WASHINGTON — A battle is brewing among activists across the political spectrum over a Trump administration review of recently established national monuments, including Gold Butte in Nevada, and a 1906 law that permits presidential protection of public lands.
In the most recent salvo, 71 environmental and natural resource lawyers sent a letter to the administration saying a White House executive order that authorized the review incorrectly implied that President Donald Trump has the authority to rescind or modify national monuments created by previous presidents.
It does not, the lawyers insisted: “Congress retained that power for itself.”
But conservative groups like the Heritage Foundation and The Sutherland Institute argue Trump has the authority to manage public lands and reduce the size of national monuments, a practice that has occurred several times.
Interior Secretary Ryan Zinke is currently reviewing national monument declarations over the past 21 years to determine if presidents abused authority under the 110-year-old Antiquities Act to restrict commercial use of public lands with national monument declarations.
He has reviewed two monuments in Utah, including the 1.3 million-acre Bears Ears, and has pledged to come to Nevada, where Gold Butte and Basin and Range national monuments were established by President Barack Obama.
A Zinke spokeswoman said the secretary’s schedule for June is still being decided.
But during Zinke’s confirmation hearing, U.S. Sen. Catherine Cortez Masto, D-Nev., wrangled a pledge that he would visit Nevada before any recommendation on monuments was given to the president.
Support for the review
Conservatives applaud the review as a long overdue first step by Trump to roll back declarations by Presidents Obama and Bill Clinton that locked up lands and denied Western states and local communities economic opportunity from timber, grazing and energy.
“With nearly 85 percent of Nevada already owned by the federal government, unilateral land grabs by the executive branch should not be tolerated — regardless of who is in the White House,” said U.S. Sen. Dean Heller, R-Nev., who has introduced legislation to curtail declarations in the future.
The Heritage Foundation has urged Congress to repeal the Antiquities Act, claiming recent declarations have thwarted economic opportunity and removed states and private citizens from decisions made on land use. It also claims the intent of the Antiquities Act was to protect cultural artifacts that were being taken from lands at the turn of the century.
While conservatives argue that a president has broad power to manage public lands, the environmental lawyers said the authority of the president is narrow under the act.
“The plain text of the Antiquities Act makes this clear. The Act vests the president with the power to create national monuments but does not authorize subsequent modification,” their letter states.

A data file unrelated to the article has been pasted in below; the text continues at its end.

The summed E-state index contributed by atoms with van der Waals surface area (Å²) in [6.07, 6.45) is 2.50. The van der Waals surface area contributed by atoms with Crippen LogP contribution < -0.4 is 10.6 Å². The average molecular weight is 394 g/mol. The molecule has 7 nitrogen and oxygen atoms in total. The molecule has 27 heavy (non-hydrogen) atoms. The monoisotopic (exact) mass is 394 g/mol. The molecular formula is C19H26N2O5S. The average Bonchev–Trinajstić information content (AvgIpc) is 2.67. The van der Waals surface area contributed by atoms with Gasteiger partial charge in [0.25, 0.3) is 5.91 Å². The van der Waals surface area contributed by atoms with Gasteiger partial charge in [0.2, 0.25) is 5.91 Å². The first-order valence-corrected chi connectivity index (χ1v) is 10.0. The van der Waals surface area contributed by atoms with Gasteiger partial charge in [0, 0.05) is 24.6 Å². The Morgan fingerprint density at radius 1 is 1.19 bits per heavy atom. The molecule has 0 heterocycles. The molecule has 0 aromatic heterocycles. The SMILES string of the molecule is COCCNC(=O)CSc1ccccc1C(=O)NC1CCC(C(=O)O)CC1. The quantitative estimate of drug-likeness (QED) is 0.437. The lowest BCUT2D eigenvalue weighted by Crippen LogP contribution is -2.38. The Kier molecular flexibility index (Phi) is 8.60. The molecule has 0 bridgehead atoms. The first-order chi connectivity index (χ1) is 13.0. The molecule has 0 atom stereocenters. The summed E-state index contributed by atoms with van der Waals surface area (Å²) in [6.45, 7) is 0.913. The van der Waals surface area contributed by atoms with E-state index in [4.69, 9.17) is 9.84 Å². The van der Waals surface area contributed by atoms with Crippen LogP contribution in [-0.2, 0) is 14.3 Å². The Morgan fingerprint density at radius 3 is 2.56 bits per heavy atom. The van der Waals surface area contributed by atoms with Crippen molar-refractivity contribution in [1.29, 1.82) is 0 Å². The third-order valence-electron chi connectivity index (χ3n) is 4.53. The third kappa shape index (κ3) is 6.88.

Bret Birdsong, a professor at UNLV’s Boyd Law School, was appointed by Obama and served as deputy solicitor for land management resources in the Department of Interior. He worked on national monument declarations, although not Gold Butte.
Birdsong, one of the lawyers who signed the letter, said an opinion from the U.S. attorney general in 1938 and a U.S. Supreme Court decision have addressed the issue of presidential authority and the Antiquities Act.
The Supreme Court ruling in 1920 addressed the argument made by conservatives over land use today.
President Theodore Roosevelt used the Antiquities Act to make the Grand Canyon a national monument. It later became a national park. A man who had filed a mining claim in the Grand Canyon challenged the authority of Roosevelt. The Supreme Court shot that down.
“The Supreme Court looked at that 100 years ago and said it was bunk,” Birdsong said.
Uproar in Utah
Recent declarations in Utah have been fiercely attacked by state officials who argue that the designations in that state are crippling local economies by eliminating good-paying industry jobs and taking tax revenue away from communities that need it for schools.
The uproar has been loud in Utah.
“It’s not the flashpoint in Nevada as it has been in Utah,” Birdsong noted.
The Bureau of Land Management area that has been designated as Gold Butte National Monument was the site of the infamous standoff in 2014 between federal agents and the Cliven Bundy family.
But a public opinion poll conducted in 2017 for the Center for Western Priorities found 71 percent of Nevada voters supported the Gold Butte designation.
Rep. Jacky Rosen, D-Nev., toured Gold Butte this week. She said, “Thousands of visitors from across the country come to visit our state to enjoy our public lands.”
“This land should be available to be enjoyed by all,” Rosen said. “That’s why I strongly oppose efforts by the current administration and outside groups to revoke Gold Butte’s status as national monument.”
Rosen’s tour is preparation for defending Gold Butte from the pending administration review and possible proposals to change the designation.
Contact Gary Martin at 202-662-7390 or firstname.lastname@example.org. Contact @garymartindc on Twitter.
President Barack Obama designated Basin and Range National Monument on federal land 120 miles north of Las Vegas in July 2015. He followed that up in December 2016, a few weeks before leaving office, with declarations that established Gold Butte National Monument on 297,000 acres of federal land 100 miles northeast of Las Vegas and Bears Ears on 1.3 million acres in Utah.